# Enigmatic Code

Programming Enigma Puzzles

## Enigma 1660: Three dozen

From New Scientist #2826, 20th August 2011 [link]

We have been playing our family board game again, where we use a board of 100 spaces numbered 0 to 99. A player starts with his counter on 0, throws a die, and moves forward the number of spaces shown. If he lands on a space marked with a square number he moves forward to the next square number (e.g. if he lands on 49 he jumps to 64). If he lands on a prime he moves back to the preceding prime (e.g. from 19 he returns to 17), except from 2, in which case he returns to 0.

Tom and I played a game. I threw first and moved to a point three times as far up the board as he did. In fact as we continued, my “score” after each throw always remained three times his. After five throws each my score reached 36. The total of all the numbers we had thrown was also 36.

In order, what five numbers did I throw?

[enigma1660]

### 5 responses to “Enigma 1660: Three dozen”

1. jimrandell 4 December 2011 at 12:43 pm

The following Python code runs in 31ms.

```from enigma import irange, is_prime, printf

squares = [n * n for n in irange(0, 9)]
primes = [n for n in irange(2, 99) if is_prime(n)]

special = { 2: 0 }
for i in irange(2, len(squares) - 1):
special[squares[i - 1]] = squares[i]
for i in irange(1, len(primes) - 1):
special[primes[i]] = primes[i - 1]

def move(n):
return special[n] if n in special else n

def play(a, b, n, ad, bd):
if n == 5:
if a == 36 and sum(ad) + sum(bd) == 36:
else:
for d1 in irange(1, 6):
p1 = move(a + d1)
for d2 in irange(1, 6):
p2 = move(b + d2)
if p1 == p2 * 3:
play(p1, p2, n + 1, ad + [d1], bd + [d2])

play(0, 0, 0, [], [])
```

Solution: The 5 numbers you threw are: 4, 6, 3, 6 and 1.

2. David Wilkinson 12 December 2011 at 11:33 pm

The question is not asking for what Tom threw, but for what the author threw.

If Tom threw first 4, he would move to square 1 (as 4 is a perfect square, he moves to the next smaller perfect square). If he then throws 6, he moves to square 5 (as 7 is a prime, so he moves to the next smaller prime). But this means that the author is on square 15 (3 times Tom’s square) after just two throws, which is not possible.

3. jimrandell 13 December 2011 at 9:14 am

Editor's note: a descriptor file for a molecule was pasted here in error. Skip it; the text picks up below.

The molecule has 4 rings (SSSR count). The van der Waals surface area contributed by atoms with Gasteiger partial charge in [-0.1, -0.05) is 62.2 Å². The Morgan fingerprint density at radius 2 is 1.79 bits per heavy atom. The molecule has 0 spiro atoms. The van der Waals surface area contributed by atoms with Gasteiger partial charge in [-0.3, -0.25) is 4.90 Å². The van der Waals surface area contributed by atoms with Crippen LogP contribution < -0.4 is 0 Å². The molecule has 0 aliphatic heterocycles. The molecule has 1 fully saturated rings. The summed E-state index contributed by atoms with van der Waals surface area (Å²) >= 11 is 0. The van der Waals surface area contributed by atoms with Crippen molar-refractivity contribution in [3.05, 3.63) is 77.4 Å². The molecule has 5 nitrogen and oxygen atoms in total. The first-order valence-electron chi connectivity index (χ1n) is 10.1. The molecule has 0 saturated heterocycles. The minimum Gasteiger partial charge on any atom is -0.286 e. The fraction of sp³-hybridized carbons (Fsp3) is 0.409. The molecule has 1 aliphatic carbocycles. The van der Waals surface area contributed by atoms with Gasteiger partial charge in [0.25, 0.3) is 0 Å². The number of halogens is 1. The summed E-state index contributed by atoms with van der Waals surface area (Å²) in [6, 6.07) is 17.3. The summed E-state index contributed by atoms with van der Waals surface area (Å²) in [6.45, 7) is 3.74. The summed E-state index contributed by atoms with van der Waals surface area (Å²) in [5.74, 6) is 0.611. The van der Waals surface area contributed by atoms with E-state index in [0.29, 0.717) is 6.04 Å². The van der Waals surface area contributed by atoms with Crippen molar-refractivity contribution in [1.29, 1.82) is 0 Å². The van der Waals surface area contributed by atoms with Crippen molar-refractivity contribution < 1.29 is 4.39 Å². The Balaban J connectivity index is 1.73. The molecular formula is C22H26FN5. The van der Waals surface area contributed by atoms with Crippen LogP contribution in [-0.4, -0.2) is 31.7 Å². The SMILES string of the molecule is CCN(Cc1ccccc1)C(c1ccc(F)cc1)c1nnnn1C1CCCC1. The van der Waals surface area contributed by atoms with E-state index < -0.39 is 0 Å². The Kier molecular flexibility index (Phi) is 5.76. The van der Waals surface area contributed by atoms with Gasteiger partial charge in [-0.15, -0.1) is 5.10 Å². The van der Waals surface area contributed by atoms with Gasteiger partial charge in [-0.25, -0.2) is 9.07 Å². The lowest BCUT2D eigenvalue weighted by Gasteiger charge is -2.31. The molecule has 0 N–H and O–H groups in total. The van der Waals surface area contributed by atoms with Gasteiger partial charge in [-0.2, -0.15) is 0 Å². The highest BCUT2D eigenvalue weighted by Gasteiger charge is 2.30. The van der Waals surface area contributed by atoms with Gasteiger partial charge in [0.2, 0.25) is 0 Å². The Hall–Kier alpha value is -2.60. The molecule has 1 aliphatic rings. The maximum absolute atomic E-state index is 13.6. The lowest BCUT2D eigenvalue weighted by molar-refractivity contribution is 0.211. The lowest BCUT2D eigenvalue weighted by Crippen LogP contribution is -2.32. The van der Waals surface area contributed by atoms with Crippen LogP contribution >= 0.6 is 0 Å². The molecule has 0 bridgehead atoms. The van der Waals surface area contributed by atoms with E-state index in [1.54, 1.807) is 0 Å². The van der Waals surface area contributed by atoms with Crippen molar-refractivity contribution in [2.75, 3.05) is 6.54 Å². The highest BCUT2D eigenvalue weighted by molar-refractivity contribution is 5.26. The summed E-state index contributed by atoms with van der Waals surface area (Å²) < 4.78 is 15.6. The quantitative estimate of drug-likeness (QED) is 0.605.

Thanks for joining in. You’re right, I labelled the throws of the dice in the solution as Tom’s instead of “mine” in the solution (now edited to correct this).

But the rules of the game are that if you land on a perfect square you move to the next highest perfect square, not the next smallest. (However if you land on a prime you do move to the next smallest prime).

So the progress of the games described in the puzzle is:

1st throw: I throw 4 (2²), so I move to 9 (3²). Tom throws 5 (a prime) so moves back to 3 (the next lowest prime). I am at 9, Tom is at 3. I am three times further up the board than Tom.

2nd throw: I throw 6, which moves me to 15. Tom throws 4, which moves him to 7 (a prime), so he moves back to 5. I am at 15, Tom is at 5. I am three times further up the board than Tom.

3rd throw: I throw 3, which moves me to 18. Tom throws 1, which moves him to 6. I am at 18, Tom is at 6. I am three times further up the board than Tom.

4th throw: I throw 6, which moves me up to 24. Tom throws 2, which moves him to 8. I am at 24, Tom is at 8. I am three times further up the board than Tom.

5th throw: I throw 1, which moves me to 25 (5²), so I move up to 36 (6²). Tom throws 4, and so moves up to 12. I am at 36, Tom is at 12. I am three times further up the board than Tom.

My score is currently 36, and the sum of my throws is 4+6+3+6+1 = 20, the sum of Tom’s throws is 5+4+1+2+4 = 16, so the sum of all the throws is 36.

4. David Wilkinson 13 December 2011 at 9:49 pm

Thanks, Jim.

Yes, I also spotted my error about the squares. Thanks for that. Your posting then prompted me to take another look at what I was trying to do (I thought it would be fun to write a basic program to solve it) when I discovered not only the square mistake, but that I’d missed the mumber 3 in my list of primes!

What language is your code in? It looks very much more compact than what I used.

Nice to make contcat.

• jimrandell 13 December 2011 at 10:49 pm

I’ve been using Python for the last couple of years, before that I used Perl. See http://www.python.org/ for more information.

Once you get used to the idea of using whitespace indents to delimit blocks (something I wasn’t too keen on initially) it’s actually quite nice and compact to code in. Plus it has a nice built-in set class that is very useful for Enigma puzzles, and the standard itertools module provides some useful functionality too.

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